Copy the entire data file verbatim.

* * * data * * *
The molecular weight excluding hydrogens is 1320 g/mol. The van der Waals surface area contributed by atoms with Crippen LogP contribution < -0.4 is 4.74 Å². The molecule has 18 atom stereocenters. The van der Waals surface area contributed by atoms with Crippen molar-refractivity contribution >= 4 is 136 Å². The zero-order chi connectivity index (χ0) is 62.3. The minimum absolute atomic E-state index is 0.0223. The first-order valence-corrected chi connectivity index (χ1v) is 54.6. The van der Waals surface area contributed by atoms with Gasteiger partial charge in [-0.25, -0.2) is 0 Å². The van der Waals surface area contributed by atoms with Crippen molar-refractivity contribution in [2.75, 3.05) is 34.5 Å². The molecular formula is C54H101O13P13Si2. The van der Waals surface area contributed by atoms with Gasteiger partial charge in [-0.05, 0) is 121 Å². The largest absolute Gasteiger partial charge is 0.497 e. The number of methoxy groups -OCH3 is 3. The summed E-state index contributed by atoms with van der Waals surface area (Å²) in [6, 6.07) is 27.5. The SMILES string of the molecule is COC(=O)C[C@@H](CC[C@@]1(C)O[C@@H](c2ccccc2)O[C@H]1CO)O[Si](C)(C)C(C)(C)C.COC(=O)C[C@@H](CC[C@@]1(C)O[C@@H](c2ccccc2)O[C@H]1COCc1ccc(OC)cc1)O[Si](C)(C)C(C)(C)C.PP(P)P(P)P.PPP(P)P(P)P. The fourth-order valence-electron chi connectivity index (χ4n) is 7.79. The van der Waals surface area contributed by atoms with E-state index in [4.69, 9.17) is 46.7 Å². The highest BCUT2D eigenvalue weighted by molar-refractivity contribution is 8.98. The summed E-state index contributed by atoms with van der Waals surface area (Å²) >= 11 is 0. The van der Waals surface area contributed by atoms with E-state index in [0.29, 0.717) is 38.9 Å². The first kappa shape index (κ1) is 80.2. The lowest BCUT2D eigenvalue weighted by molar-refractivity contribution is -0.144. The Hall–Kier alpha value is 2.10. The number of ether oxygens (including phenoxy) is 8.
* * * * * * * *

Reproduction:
The molecular weight excluding hydrogens is 1320 g/mol. The van der Waals surface area contributed by atoms with Crippen LogP contribution < -0.4 is 4.74 Å². The molecule has 18 atom stereocenters. The van der Waals surface area contributed by atoms with Crippen molar-refractivity contribution >= 4 is 136 Å². The zero-order chi connectivity index (χ0) is 62.3. The minimum absolute atomic E-state index is 0.0223. The first-order valence-corrected chi connectivity index (χ1v) is 54.6. The van der Waals surface area contributed by atoms with Gasteiger partial charge in [-0.25, -0.2) is 0 Å². The van der Waals surface area contributed by atoms with Crippen molar-refractivity contribution in [2.75, 3.05) is 34.5 Å². The molecular formula is C54H101O13P13Si2. The van der Waals surface area contributed by atoms with Gasteiger partial charge in [-0.05, 0) is 121 Å². The largest absolute Gasteiger partial charge is 0.497 e. The number of methoxy groups -OCH3 is 3. The summed E-state index contributed by atoms with van der Waals surface area (Å²) in [6, 6.07) is 27.5. The SMILES string of the molecule is COC(=O)C[C@@H](CC[C@@]1(C)O[C@@H](c2ccccc2)O[C@H]1CO)O[Si](C)(C)C(C)(C)C.COC(=O)C[C@@H](CC[C@@]1(C)O[C@@H](c2ccccc2)O[C@H]1COCc1ccc(OC)cc1)O[Si](C)(C)C(C)(C)C.PP(P)P(P)P.PPP(P)P(P)P. The fourth-order valence-electron chi connectivity index (χ4n) is 7.79. The van der Waals surface area contributed by atoms with E-state index in [4.69, 9.17) is 46.7 Å². The highest BCUT2D eigenvalue weighted by molar-refractivity contribution is 8.98. The summed E-state index contributed by atoms with van der Waals surface area (Å²) >= 11 is 0. The van der Waals surface area contributed by atoms with E-state index in [0.29, 0.717) is 38.9 Å². The first kappa shape index (κ1) is 80.2. The lowest BCUT2D eigenvalue weighted by molar-refractivity contribution is -0.144. The Hall–Kier alpha value is 2.10. The number of ether oxygens (including phenoxy) is 8.